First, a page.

The research scientist's culture and moresare tribal. Like most such behavior, scientific tribalism is acquiredby example, by apprenticeship via a mentor-disciple relationship,and by intellectual osmosis rather than through textbooks or lectures.Members of the scientific tribe rarely describe their culturalpractices, not because they have signed a covenant of secrecynor because one's own cultural routine is rarely articulated butbecause research scientists generally are uninterested in dialogwith the lay public. In science, professional advancement andrecognition depend solely on approbation by one's peers, not oncommunication with or approval by nonscientific outsiders.
As a long-term insider of this tribe, I amattempting to narrow the ever-widening gulf between the scientificcommunity and the other subcultures of contemporary society-thearts and humanities, the social sciences and, most strikingly,the culture at large-through the medium of science-in-fiction.Until now, my novels focused mostly on the academic world, butin NO, I have moved to another subculture with which contemporaryscience exists in a sometimes uneasy relationship: industry-morespecifically, the small, entrepreneurial, research-driven enterprisessometimes collectively referred to as biotech.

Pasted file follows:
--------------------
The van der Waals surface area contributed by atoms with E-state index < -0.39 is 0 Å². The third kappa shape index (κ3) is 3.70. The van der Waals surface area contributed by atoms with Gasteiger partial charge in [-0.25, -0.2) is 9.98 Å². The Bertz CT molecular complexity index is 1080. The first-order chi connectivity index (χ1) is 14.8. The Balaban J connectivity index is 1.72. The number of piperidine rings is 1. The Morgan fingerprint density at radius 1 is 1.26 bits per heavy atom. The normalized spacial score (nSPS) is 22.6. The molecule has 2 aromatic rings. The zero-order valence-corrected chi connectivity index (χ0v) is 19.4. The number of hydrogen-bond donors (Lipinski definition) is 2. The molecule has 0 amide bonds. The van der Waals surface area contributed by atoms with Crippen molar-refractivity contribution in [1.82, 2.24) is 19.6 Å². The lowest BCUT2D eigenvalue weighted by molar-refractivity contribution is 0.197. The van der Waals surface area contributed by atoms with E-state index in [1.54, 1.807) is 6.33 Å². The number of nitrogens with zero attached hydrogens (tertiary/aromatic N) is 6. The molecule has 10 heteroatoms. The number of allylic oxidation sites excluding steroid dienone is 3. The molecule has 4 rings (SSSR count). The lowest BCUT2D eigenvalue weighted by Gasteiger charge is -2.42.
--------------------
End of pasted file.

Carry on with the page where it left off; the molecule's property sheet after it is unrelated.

As a founder, former officer and director,and occasional gadfly of several such companies-as well as a universityprofessor-I am intimately familiar with this setting. Furthermore,in contrast to "big" industry, biotech companies ofthe eighties and nineties are a uniquely American phenomenon bornout of academia (much of it right in my own backyard-the San FranciscoBay Area). Because of their intellectual origins in educationalinstitutions, biotech ventures have generated a series of contentiousproblems, arising from the interaction of profit-driven enterpriseswith supposedly non-profit institutions and (ideally) disinterestedindividual scientists. These have caused numerous legal, philosophical,and ethical debates that will continue to influence the conductof science within the academy, as well as the ways it is disseminatedinto the economy and culture at large. NO describes someof these behind the thin veil of fiction.
One other issue that I have chosen to highlighthere is the scientist's overwhelmingly patriarchal clan culturein which my fictional, and at times not so fictional, charactersmove. In my fiction, I invariably return to two gender issues:the historic marginalization of women in the male-dominated scientificuniverse and the attempts of modern women, as well as some men,to change this state of affairs. No wonder most of my female charactersare "independent"--a pejorative term to some but theultimate compliment in my own eyes.-----------------------------------------------------------------------------------
An excerpt from chapter 16 (inwhich characters from all earlier novels appear):
"I didn't know you were interested inEnglish antiques, Max."
"My new wife is, so I'm starting tolearn."
"Ah yes, your wife. I understand shehas one of those MacArthur 'genius' awards. What's it like tolive with a genius?"